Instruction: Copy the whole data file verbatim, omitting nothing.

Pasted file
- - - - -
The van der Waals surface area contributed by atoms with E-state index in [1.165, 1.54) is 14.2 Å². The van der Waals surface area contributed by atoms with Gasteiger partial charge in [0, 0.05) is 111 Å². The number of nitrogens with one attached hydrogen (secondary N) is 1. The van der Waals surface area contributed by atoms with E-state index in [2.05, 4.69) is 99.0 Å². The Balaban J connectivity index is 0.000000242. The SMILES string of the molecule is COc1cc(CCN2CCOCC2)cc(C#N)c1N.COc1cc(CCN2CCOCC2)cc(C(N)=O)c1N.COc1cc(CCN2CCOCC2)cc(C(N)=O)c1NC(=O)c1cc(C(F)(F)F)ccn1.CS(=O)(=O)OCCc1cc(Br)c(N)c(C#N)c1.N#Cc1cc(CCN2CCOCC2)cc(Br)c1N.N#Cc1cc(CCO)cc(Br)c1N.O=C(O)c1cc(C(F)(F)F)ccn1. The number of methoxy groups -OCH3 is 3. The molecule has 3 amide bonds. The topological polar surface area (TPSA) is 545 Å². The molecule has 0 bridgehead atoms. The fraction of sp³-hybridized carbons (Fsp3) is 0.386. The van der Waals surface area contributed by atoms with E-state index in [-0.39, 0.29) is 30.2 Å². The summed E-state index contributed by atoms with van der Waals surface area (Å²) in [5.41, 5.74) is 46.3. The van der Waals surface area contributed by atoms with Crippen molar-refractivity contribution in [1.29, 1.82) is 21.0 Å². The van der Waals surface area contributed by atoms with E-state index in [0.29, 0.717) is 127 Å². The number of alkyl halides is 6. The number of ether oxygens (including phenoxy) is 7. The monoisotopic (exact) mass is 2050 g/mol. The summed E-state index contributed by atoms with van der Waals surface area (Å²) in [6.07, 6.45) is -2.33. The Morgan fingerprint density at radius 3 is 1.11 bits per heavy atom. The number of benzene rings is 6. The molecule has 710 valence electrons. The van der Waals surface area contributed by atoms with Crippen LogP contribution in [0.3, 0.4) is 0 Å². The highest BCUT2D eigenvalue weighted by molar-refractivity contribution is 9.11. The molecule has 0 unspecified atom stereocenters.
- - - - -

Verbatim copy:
The van der Waals surface area contributed by atoms with E-state index in [1.165, 1.54) is 14.2 Å². The van der Waals surface area contributed by atoms with Gasteiger partial charge in [0, 0.05) is 111 Å². The number of nitrogens with one attached hydrogen (secondary N) is 1. The van der Waals surface area contributed by atoms with E-state index in [2.05, 4.69) is 99.0 Å². The Balaban J connectivity index is 0.000000242. The SMILES string of the molecule is COc1cc(CCN2CCOCC2)cc(C#N)c1N.COc1cc(CCN2CCOCC2)cc(C(N)=O)c1N.COc1cc(CCN2CCOCC2)cc(C(N)=O)c1NC(=O)c1cc(C(F)(F)F)ccn1.CS(=O)(=O)OCCc1cc(Br)c(N)c(C#N)c1.N#Cc1cc(CCN2CCOCC2)cc(Br)c1N.N#Cc1cc(CCO)cc(Br)c1N.O=C(O)c1cc(C(F)(F)F)ccn1. The number of methoxy groups -OCH3 is 3. The molecule has 3 amide bonds. The topological polar surface area (TPSA) is 545 Å². The molecule has 0 bridgehead atoms. The fraction of sp³-hybridized carbons (Fsp3) is 0.386. The van der Waals surface area contributed by atoms with E-state index in [-0.39, 0.29) is 30.2 Å². The summed E-state index contributed by atoms with van der Waals surface area (Å²) in [5.41, 5.74) is 46.3. The van der Waals surface area contributed by atoms with Crippen molar-refractivity contribution in [1.29, 1.82) is 21.0 Å². The van der Waals surface area contributed by atoms with E-state index in [0.29, 0.717) is 127 Å². The number of alkyl halides is 6. The number of ether oxygens (including phenoxy) is 7. The monoisotopic (exact) mass is 2050 g/mol. The summed E-state index contributed by atoms with van der Waals surface area (Å²) in [6.07, 6.45) is -2.33. The Morgan fingerprint density at radius 3 is 1.11 bits per heavy atom. The number of benzene rings is 6. The molecule has 710 valence electrons. The van der Waals surface area contributed by atoms with Crippen LogP contribution in [0.3, 0.4) is 0 Å². The highest BCUT2D eigenvalue weighted by molar-refractivity contribution is 9.11. The molecule has 0 unspecified atom stereocenters.